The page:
Tuesday, 29 January 2013

Breakdown: Best Ever

I messed around for about half an hour trying to get this thing on to my computer and then to youtube or dailymotion or something, but whatever.

I'll spoil this one for you: Barry Bonds is, and always was, a total fucking freakshow, as evidenced multiple times in the above video.  It really is some kind of bullshit that this at-bat predates pitchF/X data, because I'd love some confirmation about the velocity and location of pretty much all of these pitches.

The video in question happened in April of 2004-- the height of the steroid era.  Barry Bonds, in the three seasons preceding this video, hit 73, 45 and 45 HR's respectively.  His worst season of those three was 8.9 rWAR, and he walked a paltry 148 times.  He won the MVP, naturally.  You get where I'm going here; the dude was playing better than practically anybody ever, and was doing so at the age of 39.

Bonds' adversary in this case is a good ole Canadian boy, Eric Gagne.  Gagne had just come off a pretty astonishing season himself, in 2003.  A 1.20 ERA, 55 saves, 15 K/9 against 2.2 BB/9.  4.0 H/9!!!!!  I talked quite a bit about how ridiculous Craig Kimbrel was this year, and Eric Gagne was arguably better (depending on how much you care about the extra 20 IP).

Any way you slice it, this is NL MVP vs. NL Cy Young, head to head.

Pitch 1: Bonds gets around a 96MPH fastball to foul it off.  Pretty impressive.  0-1.

Pitch 2: 98MPH (99 on the stadium) 2-seamer, right on the inside corner.  The fuck are you going to do with that?  0-2.

Pitch 3: Knee-buckling curve that juuuuuust misses the outside corner.  Bonds somehow lays off doesn't even come close to budging. 1-2

Pitch 4: 98 MPH fastball up and in.  Probably a purpose pitch.  2-2

Pitch 5: 98 MPH fastball up that Bonds take a mighty, mighty hack at and fouls off.  2-2

Pitch 6: 99 MPH fastball (that apparently came up as 101MPH on the stadium gun) that Bonds is early on.  Early.  On 101 MPH.  And he crushed it.  Early on a 101MPH fastball, and he hit it 500 feet. 2-2

Pitch 7: 99 MPH (100MPH on stadium gun) fastball taken out for a homer to the deepest part of a big ballpark that suppresses offense.  For #662 of his career.

I'm very grateful to have seen this video.  Hat tip to KyleB of drivelinebaseball for this one.

Monday, 28 January 2013

Being Sort of Polite to Adam Lind

I'd be pretty dumbfounded if I were the only one still bothered by this, or if I were the first person to write about it, but here we go anyway.

I was thinking, for some reason, about the Alex Anthopoulos live-chat from Thursday morning.  I had submitted a few questions without really thinking of how filtered the questions would be, and what he would and would not answer, so I didn't really worry about the phrasing of most of them.  In hindsight, I could have been less aggressive with some of what I asked, which is really confirmed by one of his answers, when he said something like "I can't talk about specific players..."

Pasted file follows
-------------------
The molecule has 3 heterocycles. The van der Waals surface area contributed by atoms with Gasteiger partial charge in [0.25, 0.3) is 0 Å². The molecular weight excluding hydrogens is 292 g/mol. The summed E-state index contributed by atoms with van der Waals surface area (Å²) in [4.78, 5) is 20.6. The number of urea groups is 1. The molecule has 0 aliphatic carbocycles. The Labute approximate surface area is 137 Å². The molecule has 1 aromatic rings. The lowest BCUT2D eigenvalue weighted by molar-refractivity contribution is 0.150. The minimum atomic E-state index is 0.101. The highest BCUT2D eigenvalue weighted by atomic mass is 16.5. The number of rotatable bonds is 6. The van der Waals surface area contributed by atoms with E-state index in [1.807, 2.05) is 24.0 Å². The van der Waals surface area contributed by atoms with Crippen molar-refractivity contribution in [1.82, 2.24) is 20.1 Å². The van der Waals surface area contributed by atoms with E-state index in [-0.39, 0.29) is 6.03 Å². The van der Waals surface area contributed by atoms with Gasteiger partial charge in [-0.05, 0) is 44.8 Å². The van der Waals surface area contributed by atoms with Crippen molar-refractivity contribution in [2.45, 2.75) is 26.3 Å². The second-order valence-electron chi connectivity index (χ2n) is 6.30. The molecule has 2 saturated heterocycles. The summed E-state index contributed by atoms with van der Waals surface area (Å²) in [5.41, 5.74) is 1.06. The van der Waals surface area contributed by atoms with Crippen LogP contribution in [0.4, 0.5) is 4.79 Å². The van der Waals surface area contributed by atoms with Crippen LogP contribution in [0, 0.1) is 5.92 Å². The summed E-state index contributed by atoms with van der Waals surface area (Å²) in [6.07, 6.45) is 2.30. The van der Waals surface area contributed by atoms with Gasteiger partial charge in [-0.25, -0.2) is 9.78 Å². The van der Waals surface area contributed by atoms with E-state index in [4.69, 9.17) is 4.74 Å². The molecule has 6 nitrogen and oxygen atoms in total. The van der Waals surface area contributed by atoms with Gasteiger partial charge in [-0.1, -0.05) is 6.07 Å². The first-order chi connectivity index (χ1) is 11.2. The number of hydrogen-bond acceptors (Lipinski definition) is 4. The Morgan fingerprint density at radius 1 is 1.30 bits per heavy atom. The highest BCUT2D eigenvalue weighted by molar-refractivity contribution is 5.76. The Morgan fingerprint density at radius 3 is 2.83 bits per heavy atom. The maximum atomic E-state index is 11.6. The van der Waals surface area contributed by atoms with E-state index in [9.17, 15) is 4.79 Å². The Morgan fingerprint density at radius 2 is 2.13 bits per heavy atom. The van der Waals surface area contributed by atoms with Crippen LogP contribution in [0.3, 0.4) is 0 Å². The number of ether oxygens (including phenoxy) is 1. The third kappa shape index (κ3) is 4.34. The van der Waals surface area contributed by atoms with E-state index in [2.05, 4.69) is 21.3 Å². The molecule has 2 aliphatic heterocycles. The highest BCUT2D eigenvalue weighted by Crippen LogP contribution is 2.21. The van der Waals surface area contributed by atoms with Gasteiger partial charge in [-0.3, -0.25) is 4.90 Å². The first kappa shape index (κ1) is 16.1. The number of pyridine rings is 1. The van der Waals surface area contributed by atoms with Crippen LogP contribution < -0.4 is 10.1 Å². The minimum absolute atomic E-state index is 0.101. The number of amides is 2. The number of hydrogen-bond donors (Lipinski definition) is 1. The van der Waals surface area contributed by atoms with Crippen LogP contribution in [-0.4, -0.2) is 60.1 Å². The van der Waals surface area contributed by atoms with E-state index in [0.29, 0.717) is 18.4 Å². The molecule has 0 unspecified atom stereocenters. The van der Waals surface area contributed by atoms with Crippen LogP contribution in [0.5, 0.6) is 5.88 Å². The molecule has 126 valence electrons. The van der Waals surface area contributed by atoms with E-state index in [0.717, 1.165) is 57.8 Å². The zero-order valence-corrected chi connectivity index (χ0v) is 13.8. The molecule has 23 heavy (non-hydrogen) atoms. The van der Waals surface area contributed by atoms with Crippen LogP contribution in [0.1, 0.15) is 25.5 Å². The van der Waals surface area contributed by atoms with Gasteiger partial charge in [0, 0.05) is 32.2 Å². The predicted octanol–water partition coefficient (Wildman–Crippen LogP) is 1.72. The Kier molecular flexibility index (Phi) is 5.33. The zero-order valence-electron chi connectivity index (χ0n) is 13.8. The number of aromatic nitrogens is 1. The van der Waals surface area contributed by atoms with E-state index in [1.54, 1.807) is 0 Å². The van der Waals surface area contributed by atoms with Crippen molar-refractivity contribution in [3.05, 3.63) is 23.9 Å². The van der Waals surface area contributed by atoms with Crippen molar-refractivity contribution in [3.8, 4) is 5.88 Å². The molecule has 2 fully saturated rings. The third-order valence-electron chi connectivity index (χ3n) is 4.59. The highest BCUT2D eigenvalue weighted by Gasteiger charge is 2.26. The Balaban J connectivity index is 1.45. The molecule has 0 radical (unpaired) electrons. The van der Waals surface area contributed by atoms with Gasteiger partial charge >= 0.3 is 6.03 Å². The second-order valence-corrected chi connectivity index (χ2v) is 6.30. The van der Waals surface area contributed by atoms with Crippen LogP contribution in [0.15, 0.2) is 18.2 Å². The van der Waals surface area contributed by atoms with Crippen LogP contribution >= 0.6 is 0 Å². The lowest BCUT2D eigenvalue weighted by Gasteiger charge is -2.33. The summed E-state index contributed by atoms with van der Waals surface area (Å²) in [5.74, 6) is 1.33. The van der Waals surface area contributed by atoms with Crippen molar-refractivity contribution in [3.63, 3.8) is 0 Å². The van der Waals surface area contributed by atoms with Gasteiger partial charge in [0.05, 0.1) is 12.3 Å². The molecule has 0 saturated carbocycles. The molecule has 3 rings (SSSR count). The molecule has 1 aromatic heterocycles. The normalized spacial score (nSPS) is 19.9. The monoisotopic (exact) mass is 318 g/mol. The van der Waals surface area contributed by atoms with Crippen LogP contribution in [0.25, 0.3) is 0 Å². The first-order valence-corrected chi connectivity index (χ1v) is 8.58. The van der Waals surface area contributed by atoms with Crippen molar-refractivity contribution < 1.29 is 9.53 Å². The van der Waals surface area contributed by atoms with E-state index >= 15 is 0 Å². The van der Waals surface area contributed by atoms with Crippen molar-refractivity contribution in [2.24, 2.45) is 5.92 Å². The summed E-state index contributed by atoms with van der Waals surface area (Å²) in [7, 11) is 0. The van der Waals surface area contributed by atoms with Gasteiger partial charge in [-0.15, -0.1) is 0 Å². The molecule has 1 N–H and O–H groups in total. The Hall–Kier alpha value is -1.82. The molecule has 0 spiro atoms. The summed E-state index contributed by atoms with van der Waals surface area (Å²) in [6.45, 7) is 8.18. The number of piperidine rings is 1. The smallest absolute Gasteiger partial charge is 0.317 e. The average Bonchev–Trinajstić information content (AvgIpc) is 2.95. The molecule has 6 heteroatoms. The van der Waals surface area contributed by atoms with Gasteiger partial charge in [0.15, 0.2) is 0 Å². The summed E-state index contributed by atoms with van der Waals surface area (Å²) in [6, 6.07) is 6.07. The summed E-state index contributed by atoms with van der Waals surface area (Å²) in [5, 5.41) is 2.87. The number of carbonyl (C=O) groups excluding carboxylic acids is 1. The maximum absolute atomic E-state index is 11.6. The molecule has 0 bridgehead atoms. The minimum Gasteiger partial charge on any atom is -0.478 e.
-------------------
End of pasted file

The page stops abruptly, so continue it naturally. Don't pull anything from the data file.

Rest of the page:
I don't remember word-for-word what I had submitted, but it was something along the lines of "Adam Lind can't hit major league pitching well enough to justify having his bat in the order everyday (in the middle of the lineup, no less). He has a career .607 OPS against lefty pitching, and he has exactly one season in which he was an average-or-better offensive player.  Typically a player with that offensive skillset can run really fast, or at least make up for their below-average offense with some very solid defensive value at a premium position, but Adam doesn't do run or field well at the easiest defensive position on the field.  Why does he continue to get chance after chance to fail?"

So that's really what we're looking at here.  Yeah, the guy had a really nice season four years ago, and he can occasionally still run in to a belt-high accident fastball.  What have you done for us lately though? What is Adam Lind still doing on this team?  There are obviously multiple people in the front office who believe that there's something there. Is there just something that we're all missing?

Every time that I've asked myself these questions over the last four years, it's been rhetorical.  I didn't need a reason to examine the guy or look deeper to assess his performance.  I didn't really need anything beyond the eye-test to realize that he probably shouldn't be any everyday player.  But I feel as though I've gotten lazy in my hatred of Lind over the last year or so, and I'm just kind of set in my ways.  As such, I will be updating everything I know about him to reflect the 2012 season, removing the preconceived notions I have about why he should be used sparingly, if at all, this season, instead of slotting him in the 5-hole and taking at-bats away from otherwise useful players.  I'm honestly not sure how this is going to turn out, but I'm kind of hoping that it's full of vitriol and disdain.

Lind was rightfully sent down to AAA after the May 16 game, after hitting .186/.273/.314 over the team's first 38 games.  That isn't very good.  He ended the season with a .255/.314/.414 line, which is better, but still isn't very good for a 1B/DH. Still, we need to give credit where it's due; that's a .316 wOBA for the season, and is a pretty nice accomplishment, given his stat-line when he was sent down, and the fact that he only had like 58 games to turn things around.  The OBP aspect is actually an improvement over what we've seen in the two years prior, where he had OBP's under .300.

As for the batting average, and again, I'd be dumbfounded if I were the first to have written about this, if my  baseball-reference's calculations are correct, Lind hit .296/.339/.473 from call-up to end of season. It's only a sample of 60 or so games, and there was a stretch of about a month where he didn't play, thanks to a back issue that apparently won't ever go away, but still.